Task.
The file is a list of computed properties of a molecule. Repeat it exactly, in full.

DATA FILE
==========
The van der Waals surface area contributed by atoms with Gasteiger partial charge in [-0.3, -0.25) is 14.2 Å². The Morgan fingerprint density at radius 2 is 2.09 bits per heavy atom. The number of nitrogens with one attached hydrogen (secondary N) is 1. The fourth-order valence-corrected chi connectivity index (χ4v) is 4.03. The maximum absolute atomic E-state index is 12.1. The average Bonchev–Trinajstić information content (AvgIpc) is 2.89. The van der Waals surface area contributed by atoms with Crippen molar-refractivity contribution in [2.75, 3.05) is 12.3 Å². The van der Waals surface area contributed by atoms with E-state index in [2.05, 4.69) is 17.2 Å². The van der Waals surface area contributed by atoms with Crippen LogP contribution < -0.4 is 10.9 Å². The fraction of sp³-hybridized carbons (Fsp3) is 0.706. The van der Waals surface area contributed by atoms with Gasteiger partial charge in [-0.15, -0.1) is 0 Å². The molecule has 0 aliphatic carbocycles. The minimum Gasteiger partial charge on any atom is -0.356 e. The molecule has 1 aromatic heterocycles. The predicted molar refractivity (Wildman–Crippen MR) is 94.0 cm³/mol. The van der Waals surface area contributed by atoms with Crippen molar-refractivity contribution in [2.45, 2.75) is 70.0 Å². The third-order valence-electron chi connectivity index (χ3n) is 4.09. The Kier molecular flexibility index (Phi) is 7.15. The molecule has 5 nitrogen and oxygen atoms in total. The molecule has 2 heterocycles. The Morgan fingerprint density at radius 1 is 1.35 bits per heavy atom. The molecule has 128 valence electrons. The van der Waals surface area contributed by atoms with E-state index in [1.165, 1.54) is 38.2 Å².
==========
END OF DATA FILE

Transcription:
The van der Waals surface area contributed by atoms with Gasteiger partial charge in [-0.3, -0.25) is 14.2 Å². The Morgan fingerprint density at radius 2 is 2.09 bits per heavy atom. The number of nitrogens with one attached hydrogen (secondary N) is 1. The fourth-order valence-corrected chi connectivity index (χ4v) is 4.03. The maximum absolute atomic E-state index is 12.1. The average Bonchev–Trinajstić information content (AvgIpc) is 2.89. The van der Waals surface area contributed by atoms with Crippen molar-refractivity contribution in [2.75, 3.05) is 12.3 Å². The van der Waals surface area contributed by atoms with E-state index in [2.05, 4.69) is 17.2 Å². The van der Waals surface area contributed by atoms with Crippen LogP contribution < -0.4 is 10.9 Å². The fraction of sp³-hybridized carbons (Fsp3) is 0.706. The van der Waals surface area contributed by atoms with Gasteiger partial charge in [-0.15, -0.1) is 0 Å². The molecule has 0 aliphatic carbocycles. The minimum Gasteiger partial charge on any atom is -0.356 e. The molecule has 1 aromatic heterocycles. The predicted molar refractivity (Wildman–Crippen MR) is 94.0 cm³/mol. The van der Waals surface area contributed by atoms with Crippen molar-refractivity contribution in [2.45, 2.75) is 70.0 Å². The third-order valence-electron chi connectivity index (χ3n) is 4.09. The Kier molecular flexibility index (Phi) is 7.15. The molecule has 5 nitrogen and oxygen atoms in total. The molecule has 2 heterocycles. The Morgan fingerprint density at radius 1 is 1.35 bits per heavy atom. The molecule has 128 valence electrons. The van der Waals surface area contributed by atoms with E-state index in [1.165, 1.54) is 38.2 Å².